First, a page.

Stories Legislators Tell Each Other
Sometimes personal stories told by legislators trump statistics or sound-bite speeches.
Sometimes, legislators stop giving boring speeches that recite talking points prepared by their aides or warning of the coming Apocalypse if a specific bill does or doesn’t become law.
In those rare pauses, they share personal – and powerful – stories. And, when they do, something unusual happens: People listen.
It happened at the Aug. 11 meeting of the Assembly Committee on Criminal Justice and Public Safety. The committee heard public testimony on Assembly Bill 305, which would make it a felony to obtain or pay someone for fetal tissue from an induced abortion.
But four legislators – two Republicans and two Democrats – told personal stories framing an emotional issue through their experiences.
The first personal “lessons learned” anecdote came from the bill’s sponsor, Republican Rep. Andre Jacque.
“My first vocational passion was to conduct medical research,” testified Jacque, who is 34. But then, he added, he personally discovered how little some UW-Madison researchers valued the unborn. “As a UW-Madison student in the Medical Scholars Program with substantial coursework in the biological sciences, I heard the declaration from more than one of my professors that the ethical questions surrounding pushing the boundaries of particular areas of scientific inquiry should be ‘set aside and dealt with later’ if there was a ‘greater potential’ for medical breakthroughs.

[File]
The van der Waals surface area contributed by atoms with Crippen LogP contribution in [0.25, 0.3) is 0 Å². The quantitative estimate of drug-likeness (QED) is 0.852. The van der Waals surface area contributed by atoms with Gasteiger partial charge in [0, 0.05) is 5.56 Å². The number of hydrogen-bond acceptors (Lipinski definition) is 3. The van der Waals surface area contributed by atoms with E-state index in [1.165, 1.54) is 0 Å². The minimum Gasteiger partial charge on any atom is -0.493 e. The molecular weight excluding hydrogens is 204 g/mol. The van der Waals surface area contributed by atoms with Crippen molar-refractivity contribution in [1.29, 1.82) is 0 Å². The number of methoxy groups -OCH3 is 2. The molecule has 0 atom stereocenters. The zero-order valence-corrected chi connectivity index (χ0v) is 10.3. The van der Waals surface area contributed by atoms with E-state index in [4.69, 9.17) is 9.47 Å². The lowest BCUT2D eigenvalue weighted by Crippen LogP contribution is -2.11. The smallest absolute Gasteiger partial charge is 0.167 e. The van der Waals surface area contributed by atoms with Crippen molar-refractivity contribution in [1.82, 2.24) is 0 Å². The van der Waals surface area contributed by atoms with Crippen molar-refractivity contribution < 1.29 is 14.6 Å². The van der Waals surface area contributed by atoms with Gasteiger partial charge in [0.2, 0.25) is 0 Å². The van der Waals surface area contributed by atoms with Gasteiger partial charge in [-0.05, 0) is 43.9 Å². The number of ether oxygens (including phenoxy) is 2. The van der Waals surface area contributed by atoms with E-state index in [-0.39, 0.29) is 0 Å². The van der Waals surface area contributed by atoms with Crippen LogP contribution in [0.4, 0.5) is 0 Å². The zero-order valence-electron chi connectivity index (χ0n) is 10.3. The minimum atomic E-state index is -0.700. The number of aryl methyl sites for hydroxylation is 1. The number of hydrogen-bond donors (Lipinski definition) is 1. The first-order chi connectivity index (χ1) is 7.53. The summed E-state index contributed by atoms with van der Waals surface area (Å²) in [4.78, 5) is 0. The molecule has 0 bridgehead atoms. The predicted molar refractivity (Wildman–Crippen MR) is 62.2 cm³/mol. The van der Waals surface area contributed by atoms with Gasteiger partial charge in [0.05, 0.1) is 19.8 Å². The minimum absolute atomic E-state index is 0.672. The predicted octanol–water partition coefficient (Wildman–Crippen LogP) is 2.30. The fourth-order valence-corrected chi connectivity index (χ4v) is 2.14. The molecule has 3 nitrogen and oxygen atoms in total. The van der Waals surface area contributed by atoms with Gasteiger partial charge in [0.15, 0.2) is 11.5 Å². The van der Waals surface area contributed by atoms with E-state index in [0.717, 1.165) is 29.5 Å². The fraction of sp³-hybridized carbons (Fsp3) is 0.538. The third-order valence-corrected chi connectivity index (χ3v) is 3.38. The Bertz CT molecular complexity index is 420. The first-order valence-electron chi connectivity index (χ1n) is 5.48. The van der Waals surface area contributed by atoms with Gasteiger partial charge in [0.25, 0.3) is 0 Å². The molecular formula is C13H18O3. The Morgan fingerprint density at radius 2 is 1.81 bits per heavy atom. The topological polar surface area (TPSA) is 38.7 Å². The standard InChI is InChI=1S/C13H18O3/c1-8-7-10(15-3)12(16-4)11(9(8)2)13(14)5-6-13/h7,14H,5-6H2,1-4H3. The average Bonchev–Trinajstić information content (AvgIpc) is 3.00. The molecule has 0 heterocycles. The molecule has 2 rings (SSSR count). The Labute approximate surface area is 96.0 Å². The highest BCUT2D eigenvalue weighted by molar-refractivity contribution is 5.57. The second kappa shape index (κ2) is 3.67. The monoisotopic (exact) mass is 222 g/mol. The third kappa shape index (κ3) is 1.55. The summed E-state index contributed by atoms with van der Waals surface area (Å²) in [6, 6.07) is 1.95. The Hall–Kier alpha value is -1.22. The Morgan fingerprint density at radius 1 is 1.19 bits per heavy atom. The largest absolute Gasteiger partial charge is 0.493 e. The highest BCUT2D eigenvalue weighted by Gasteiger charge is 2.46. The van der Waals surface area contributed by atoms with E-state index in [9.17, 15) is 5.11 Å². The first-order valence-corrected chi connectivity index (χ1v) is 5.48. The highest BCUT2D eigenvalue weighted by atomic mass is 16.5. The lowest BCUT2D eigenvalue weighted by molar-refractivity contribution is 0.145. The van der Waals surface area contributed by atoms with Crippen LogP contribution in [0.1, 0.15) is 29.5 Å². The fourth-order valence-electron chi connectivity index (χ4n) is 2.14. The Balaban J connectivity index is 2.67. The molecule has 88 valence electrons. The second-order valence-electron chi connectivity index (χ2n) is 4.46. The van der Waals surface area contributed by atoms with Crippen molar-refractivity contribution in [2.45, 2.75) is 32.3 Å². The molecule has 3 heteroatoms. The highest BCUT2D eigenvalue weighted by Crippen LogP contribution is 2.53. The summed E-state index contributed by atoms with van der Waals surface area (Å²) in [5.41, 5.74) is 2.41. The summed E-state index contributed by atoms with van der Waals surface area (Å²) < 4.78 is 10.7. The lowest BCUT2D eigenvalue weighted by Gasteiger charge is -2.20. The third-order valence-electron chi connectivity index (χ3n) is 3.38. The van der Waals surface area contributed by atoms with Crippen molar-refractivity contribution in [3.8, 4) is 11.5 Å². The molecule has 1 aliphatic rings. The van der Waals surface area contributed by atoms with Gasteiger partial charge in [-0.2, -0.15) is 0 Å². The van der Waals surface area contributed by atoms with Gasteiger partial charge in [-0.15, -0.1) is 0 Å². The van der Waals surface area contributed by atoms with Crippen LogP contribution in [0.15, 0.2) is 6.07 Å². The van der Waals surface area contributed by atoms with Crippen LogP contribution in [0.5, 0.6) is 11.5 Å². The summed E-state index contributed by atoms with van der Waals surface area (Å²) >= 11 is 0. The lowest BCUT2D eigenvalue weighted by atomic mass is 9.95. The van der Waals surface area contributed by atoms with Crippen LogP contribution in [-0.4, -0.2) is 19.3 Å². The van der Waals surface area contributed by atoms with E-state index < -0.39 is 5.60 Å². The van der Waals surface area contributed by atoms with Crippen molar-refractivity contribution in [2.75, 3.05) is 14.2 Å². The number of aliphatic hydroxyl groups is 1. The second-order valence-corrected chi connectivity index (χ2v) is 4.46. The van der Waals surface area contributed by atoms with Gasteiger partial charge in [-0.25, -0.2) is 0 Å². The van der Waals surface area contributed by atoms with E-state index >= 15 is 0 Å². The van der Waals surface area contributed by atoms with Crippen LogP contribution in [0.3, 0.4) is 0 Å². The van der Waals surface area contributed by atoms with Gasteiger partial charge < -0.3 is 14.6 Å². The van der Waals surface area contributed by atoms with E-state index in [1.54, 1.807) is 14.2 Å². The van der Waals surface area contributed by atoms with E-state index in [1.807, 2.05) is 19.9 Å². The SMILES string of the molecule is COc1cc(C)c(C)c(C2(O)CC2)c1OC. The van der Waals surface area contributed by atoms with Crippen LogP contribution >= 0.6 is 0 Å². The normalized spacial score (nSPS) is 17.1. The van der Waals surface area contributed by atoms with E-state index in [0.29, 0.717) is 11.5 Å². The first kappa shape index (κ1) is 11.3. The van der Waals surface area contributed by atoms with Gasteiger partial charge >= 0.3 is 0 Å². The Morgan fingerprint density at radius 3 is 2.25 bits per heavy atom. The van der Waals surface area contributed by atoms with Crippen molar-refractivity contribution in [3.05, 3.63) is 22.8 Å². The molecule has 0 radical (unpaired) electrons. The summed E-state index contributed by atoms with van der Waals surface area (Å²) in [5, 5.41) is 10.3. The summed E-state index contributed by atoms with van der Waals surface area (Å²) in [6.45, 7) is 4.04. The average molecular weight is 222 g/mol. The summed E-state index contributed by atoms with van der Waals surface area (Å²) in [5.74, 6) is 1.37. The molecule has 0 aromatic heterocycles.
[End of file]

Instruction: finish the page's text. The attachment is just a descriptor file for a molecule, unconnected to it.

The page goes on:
“It was shortly after a UW pathology professor informed me how he witnessed the remains of dead children killed by the local abortionist being shuttled over to the UW for experimentation as a regular occurrence,” Jacque continued, “that I began to rethink my chosen career.”
Opposing the bill, two Milwaukee Democrats shared personal memories.
Rep. Fred Kessler noted that he takes daily pills to control diabetes and high blood pressure so, “I appreciate the research.”
“My best friend…he walked on crutches because he had polio. My wife’s mother had a limp for the rest of her life because of her polio.” Kessler concluded: “What scares me the most is a return to those type of days.”
Rep. Evan Goyke told of his grandfather’s Alzheimer’s, which is why he takes warnings of disruptions in medical research “personally.”
“I remember standing in the nursing home with my mother and my grandmother watching my grandfather die of Alzheimer’s when I was a boy,” Goyke said. “How difficult it was for my mother and my grandmother not being recognized by the man they loved.”
Committee Chairman Rep. Joel Kleefisch paused after he and other sponsors of the bill were challenged to sign a pledge to never accept medical treatments devised from research on fetal tissue. Finally, Kleefisch felt he had to share the medical journeys of his wife, Lt. Gov. Rebecca Kleefisch, a colon cancer survivor, and other family members.
“My father-in-law died of pancreatic cancer at age 54. He never met his grandkids. My father was just diagnosed two weeks ago with Alzheimer’s. My mom has diabetes. My wife is alive today by some of the work of Froedtert [Hospital] and the Medical College [of Wisconsin],” Kleefisch said, adding:
“So I’m pretty sure there are pretty few people in this room who know that illness, and serious illness, is a son of a bitch more than I do. But I can tell you, sitting here today, having gone through what I’ve gone through with my family…When it comes to a potential cure, myself – my wife can speak for herself – we don’t want it to be at the cost of killing a child.”
Dr. Robert Golden, dean of the UW School of Medicine and Public Health, said Jacque’s bill would cripple promising medical research at UW-Madison.
Golden didn’t do so, but he also could have shared a little of his personal story. Golden is Jewish, so every reference by legislators and witnesses at the public hearing to the Holocaust and the appalling medical and genetic research done by Nazi Germany scientists made him shudder with horror.